Union shows viewers real “American Horror Story”

One of the most popular TV shows four years in a row has been “American Horror Story,” which has taken the viewing public into a haunted house, a horrific mental health institution, a witches’ coven in New Orleans, and now a traveling carnival freak show.

The shows, depending upon how you view them, can scare the hell out of you or get you thinking and laughing about anything from everyday life to morals and politics.

The American Federation of State, County and Municipal Employees (AFSCME) has taken off on the popular show to demonstrate the real horror story that is happening for workers in key states around the country. The idea is to defeat some of the worst right-wing GOP governors up for reelection this Nov. 4.

There are several “episodes” in this special “season” of  the AFSCME-produced “American Horror Show.”  All of the “episodes” are designed to warn working people about the real American horrors that have taken the form not of ghosts or demons, but of GOP governors in important states. All are designed to turn out a large working-class vote against the “demons” in November.

The special “season” has four episodes, one each for four GOP governors: Rick Snyder of Michigan, John Kasich of Ohio, Scott Walker of Wisconsin, and Rick Scott of Florida.

Against the backdrop of the theme music from the actual show you hear each of the governors referred to as a job-killer, an anti-worker bogeyman and a Wall Street ringleader. (story continues after video)

The ads are the latest indication that unions intend to fight hard during the mid-term elections right up to the end, despite polls that show some Republicans in a strong position since, traditionally, conservative voters are the more likely to turnout in the mid-terms. The American Horror Story ad is part of an effort labor is making to reverse those trends.

“You know what our problem is,” said Lee Saunders, the president of AFSCME in a recent interview. “It’s turnout . We have prioritized the election races and we have to get our people out. The local unions are being mobilized. If we get our people out, we win and if we don’t – well then we have problems. We cannot have a repeat of 2010,” he warned. “That would be a disaster.”

In that year the Republican base turned out while much of the coalition that had elected President Obama two years earlier stayed home, resulting in the election of scores of tea party Republicans.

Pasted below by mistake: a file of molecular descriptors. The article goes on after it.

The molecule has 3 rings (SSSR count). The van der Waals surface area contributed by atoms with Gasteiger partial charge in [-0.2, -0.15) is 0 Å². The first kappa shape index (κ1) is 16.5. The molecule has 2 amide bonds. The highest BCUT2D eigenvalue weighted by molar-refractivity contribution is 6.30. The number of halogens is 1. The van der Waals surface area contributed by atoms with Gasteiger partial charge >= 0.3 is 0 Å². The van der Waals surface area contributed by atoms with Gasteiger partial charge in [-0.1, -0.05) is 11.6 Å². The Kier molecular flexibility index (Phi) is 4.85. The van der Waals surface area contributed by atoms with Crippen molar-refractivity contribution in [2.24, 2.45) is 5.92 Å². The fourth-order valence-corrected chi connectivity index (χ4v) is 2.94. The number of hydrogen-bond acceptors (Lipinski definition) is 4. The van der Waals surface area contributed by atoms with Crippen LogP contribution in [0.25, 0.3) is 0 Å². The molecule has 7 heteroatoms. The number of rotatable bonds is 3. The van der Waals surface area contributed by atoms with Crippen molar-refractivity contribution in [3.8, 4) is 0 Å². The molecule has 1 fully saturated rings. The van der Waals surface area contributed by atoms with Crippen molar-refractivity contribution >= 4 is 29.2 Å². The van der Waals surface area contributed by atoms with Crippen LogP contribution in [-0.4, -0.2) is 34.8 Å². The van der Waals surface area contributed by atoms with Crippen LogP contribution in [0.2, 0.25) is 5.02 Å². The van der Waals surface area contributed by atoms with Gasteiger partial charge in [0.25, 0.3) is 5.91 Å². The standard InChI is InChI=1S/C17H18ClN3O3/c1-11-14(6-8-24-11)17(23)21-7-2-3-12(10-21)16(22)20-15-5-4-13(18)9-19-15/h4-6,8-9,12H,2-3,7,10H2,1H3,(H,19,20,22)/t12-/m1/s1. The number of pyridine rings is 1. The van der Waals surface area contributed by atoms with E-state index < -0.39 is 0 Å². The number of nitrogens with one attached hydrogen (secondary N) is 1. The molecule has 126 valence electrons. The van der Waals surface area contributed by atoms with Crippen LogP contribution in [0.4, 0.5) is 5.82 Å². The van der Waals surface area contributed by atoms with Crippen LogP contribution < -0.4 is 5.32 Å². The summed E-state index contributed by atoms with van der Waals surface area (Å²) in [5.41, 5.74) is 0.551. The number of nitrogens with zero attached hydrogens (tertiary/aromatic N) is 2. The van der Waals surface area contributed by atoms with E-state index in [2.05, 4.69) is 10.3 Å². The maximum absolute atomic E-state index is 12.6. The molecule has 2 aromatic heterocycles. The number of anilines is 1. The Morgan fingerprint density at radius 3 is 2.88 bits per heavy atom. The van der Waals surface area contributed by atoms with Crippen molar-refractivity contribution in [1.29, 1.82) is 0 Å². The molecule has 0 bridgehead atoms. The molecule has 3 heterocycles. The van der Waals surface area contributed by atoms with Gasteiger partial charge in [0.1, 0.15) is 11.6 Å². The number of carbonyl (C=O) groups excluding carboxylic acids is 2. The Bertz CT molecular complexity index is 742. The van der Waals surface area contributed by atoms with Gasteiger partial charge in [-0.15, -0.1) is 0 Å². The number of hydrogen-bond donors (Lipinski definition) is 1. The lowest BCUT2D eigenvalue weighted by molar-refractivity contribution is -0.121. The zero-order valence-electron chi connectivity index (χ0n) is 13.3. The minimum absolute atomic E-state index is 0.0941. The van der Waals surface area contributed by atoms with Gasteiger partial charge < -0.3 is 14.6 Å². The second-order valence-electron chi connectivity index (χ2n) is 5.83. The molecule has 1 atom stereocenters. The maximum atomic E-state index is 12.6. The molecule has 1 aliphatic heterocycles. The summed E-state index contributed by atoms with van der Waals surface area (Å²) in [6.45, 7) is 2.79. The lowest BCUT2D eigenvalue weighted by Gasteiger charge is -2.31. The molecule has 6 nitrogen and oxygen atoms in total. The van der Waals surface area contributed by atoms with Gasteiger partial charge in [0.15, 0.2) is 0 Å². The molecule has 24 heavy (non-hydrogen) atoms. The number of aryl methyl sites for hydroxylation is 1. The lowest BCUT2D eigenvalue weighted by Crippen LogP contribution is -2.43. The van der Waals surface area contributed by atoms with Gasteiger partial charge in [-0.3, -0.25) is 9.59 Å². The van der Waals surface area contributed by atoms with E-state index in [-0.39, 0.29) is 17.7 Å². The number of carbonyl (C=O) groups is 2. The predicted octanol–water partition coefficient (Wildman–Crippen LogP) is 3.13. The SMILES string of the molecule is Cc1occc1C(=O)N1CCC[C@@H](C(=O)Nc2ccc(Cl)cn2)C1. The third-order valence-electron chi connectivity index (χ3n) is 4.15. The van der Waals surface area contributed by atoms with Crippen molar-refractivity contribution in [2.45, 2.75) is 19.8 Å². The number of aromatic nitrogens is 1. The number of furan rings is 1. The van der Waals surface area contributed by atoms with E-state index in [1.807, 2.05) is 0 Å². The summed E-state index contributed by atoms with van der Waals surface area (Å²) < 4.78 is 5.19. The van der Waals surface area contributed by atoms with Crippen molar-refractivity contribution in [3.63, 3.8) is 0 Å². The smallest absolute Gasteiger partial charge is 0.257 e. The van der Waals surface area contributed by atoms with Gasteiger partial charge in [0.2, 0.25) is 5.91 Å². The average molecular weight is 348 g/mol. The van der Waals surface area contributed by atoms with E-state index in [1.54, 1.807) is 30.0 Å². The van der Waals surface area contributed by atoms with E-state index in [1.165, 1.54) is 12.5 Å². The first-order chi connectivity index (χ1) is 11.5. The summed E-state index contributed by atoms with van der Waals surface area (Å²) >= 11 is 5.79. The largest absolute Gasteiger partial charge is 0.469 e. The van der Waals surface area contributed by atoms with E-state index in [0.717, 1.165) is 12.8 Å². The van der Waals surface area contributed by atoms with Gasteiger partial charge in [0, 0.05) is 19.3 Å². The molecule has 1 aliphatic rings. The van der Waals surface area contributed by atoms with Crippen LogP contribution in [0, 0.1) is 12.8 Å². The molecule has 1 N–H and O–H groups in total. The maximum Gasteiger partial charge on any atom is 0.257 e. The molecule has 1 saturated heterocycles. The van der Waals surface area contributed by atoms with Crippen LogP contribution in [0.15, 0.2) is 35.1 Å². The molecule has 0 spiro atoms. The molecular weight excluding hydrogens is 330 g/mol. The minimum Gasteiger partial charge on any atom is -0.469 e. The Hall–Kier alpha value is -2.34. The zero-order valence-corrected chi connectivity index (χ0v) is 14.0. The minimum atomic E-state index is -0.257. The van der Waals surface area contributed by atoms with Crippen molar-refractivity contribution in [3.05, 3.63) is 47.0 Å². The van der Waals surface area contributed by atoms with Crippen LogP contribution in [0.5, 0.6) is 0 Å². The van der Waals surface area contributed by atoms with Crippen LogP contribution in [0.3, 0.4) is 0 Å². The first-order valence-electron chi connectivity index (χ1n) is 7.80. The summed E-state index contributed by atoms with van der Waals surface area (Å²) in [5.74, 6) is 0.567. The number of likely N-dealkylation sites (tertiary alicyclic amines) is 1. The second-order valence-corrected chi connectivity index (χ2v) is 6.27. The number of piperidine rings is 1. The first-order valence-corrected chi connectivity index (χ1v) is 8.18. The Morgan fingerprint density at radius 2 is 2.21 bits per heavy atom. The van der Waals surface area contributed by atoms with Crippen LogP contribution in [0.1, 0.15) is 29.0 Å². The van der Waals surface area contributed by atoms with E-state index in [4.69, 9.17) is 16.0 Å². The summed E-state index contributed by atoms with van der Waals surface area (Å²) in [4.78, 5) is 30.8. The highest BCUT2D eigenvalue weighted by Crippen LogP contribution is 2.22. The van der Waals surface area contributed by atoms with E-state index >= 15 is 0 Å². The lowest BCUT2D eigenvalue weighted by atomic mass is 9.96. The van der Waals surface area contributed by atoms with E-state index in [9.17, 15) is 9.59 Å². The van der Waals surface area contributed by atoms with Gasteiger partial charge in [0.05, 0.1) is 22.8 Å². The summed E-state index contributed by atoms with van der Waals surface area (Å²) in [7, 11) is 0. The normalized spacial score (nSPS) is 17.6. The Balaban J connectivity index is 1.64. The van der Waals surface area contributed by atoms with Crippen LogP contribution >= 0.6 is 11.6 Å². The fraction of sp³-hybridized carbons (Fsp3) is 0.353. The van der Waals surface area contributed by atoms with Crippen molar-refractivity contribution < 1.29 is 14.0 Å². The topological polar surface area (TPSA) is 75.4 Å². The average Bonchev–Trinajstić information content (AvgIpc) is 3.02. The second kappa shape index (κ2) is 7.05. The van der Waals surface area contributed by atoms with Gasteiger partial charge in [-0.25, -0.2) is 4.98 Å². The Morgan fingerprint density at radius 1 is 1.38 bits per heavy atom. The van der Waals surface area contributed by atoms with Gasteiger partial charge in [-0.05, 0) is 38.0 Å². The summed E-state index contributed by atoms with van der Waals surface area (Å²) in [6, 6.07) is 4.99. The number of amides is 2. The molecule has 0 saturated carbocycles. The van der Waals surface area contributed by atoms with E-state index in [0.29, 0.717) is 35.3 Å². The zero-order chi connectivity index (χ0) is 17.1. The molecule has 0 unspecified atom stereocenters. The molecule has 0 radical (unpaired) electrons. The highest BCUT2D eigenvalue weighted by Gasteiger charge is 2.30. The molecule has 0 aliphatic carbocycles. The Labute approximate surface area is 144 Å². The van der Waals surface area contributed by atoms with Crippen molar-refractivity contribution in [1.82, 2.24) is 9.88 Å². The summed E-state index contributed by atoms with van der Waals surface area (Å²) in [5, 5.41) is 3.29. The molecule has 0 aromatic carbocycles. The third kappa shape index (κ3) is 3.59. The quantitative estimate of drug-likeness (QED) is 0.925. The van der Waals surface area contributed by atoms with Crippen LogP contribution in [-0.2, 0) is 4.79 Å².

The American Horror Story ad reflects what Saunders, at a July meeting of the AFL-CIO executive council , said was labor’s “first priority” – to defeat sitting right-wing governors in the four states of Ohio, Pennsylvania, Wisconsin, and Florida.

That top priority goal has been tweaked a bit with the addition of concentrations on Illinois and Connecticut, where unions want to protect incumbent Democratic governors being threatened by right-wing challengers.

In Illinois unions face a difficult situation. Saunders, who is also chair of the AFL-CIO’s Political Committee, and other labor leaders have warned that Democratic Gov. Pat Quinn is in trouble after alienating unionists over pensions. AFSCME has actually filed suit against him to overturn pension cuts. “Nevertheless,  if Quinn doesn’t win, we’re in trouble,” said Saunders. Unions are running telephone banks and get-out-the-vote efforts in Illinois.

Quinn is being opposed by Republican Bruce Rauner, an extreme right-wing anti union businessman.

For labor, less than perfect Democratic candidates is a problem in other places too. Connecticut Democratic Gov. Daniel Malloy came into office with strong union support four years ago. He had walked a picket line with striking nurses. “But now even he has to rebuild alliances,” Saunders said, “particularly with teachers. He won only narrowly last time with 50 percent of the vote and his GOP opponent talked about having a ‘Wisconsin moment.'”

Photo: FX Networks official site


John Wojcik
John Wojcik

John Wojcik is Editor-in-Chief of People's World. He joined the staff as Labor Editor in May 2007 after working as a union meat cutter in northern New Jersey. There, he served as a shop steward and a member of a UFCW contract negotiating committee. In the 1970s and '80s, he was a political action reporter for the Daily World, this newspaper's predecessor, and was active in electoral politics in Brooklyn, New York.